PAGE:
Draper’s roots date to the 1930s when Dr. Charles Stark Draper created a teaching laboratory at MIT to develop the instrumentation needed to make precise measurements of angular and linear motion. The Laboratory was renamed for its founder in 1970 and remained a part of MIT until 1973 when it became an independent, not-for-profit research and development corporation.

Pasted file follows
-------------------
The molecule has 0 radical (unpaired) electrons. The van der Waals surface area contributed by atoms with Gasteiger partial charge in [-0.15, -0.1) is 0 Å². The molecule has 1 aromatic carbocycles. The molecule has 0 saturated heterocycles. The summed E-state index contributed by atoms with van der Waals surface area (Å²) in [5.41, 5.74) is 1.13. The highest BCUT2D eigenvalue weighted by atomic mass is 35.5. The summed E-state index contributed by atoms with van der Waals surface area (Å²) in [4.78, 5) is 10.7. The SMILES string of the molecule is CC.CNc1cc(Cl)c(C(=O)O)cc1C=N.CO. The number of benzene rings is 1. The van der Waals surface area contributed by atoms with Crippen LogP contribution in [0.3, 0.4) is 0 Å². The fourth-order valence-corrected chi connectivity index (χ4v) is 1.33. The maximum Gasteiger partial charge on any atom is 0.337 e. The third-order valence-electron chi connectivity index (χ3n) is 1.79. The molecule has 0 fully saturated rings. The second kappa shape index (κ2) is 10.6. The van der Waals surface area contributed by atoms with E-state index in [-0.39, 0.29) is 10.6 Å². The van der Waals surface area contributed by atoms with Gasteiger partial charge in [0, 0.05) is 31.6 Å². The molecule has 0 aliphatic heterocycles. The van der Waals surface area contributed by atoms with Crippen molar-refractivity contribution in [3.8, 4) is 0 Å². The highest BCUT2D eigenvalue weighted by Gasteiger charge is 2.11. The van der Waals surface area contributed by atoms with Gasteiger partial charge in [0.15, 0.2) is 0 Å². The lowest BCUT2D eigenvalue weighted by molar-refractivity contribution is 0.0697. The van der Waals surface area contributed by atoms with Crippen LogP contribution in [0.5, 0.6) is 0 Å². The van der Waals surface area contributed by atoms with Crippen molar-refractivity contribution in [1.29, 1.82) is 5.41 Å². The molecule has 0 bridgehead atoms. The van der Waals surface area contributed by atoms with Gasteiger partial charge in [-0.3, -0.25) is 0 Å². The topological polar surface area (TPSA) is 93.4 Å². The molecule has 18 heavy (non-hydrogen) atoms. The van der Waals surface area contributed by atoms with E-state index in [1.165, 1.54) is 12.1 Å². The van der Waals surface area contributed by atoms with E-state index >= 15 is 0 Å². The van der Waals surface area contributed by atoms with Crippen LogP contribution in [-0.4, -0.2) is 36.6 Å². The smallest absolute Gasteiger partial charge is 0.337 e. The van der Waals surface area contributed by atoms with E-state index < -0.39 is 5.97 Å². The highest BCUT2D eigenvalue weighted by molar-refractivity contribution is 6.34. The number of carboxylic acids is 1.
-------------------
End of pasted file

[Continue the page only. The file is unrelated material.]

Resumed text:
HeritageA primary focus of Draper’s efforts throughout its history has been the development and early application of advanced guidance, navigation, and control (GN&C) technologies to meet DoD’s and NASA’s needs. The Laboratory’s record of outstanding achievements includes the design and development of the world’s most accurate and reliable guidance systems for intercontinental ballistic missiles as well as the highly precise, ultra-reliable GN&C systems needed to guide the first astronauts to the moon and back safely to Earth. Draper’s pioneering work has contributed substantially to the development of today’s complement of precise inertial sensors, software, and ultra-reliable systems that are critical for precision GN&C of commercial and military aircraft, submarines, strategic and tactical missiles, spacecraft, and unmanned vehicles.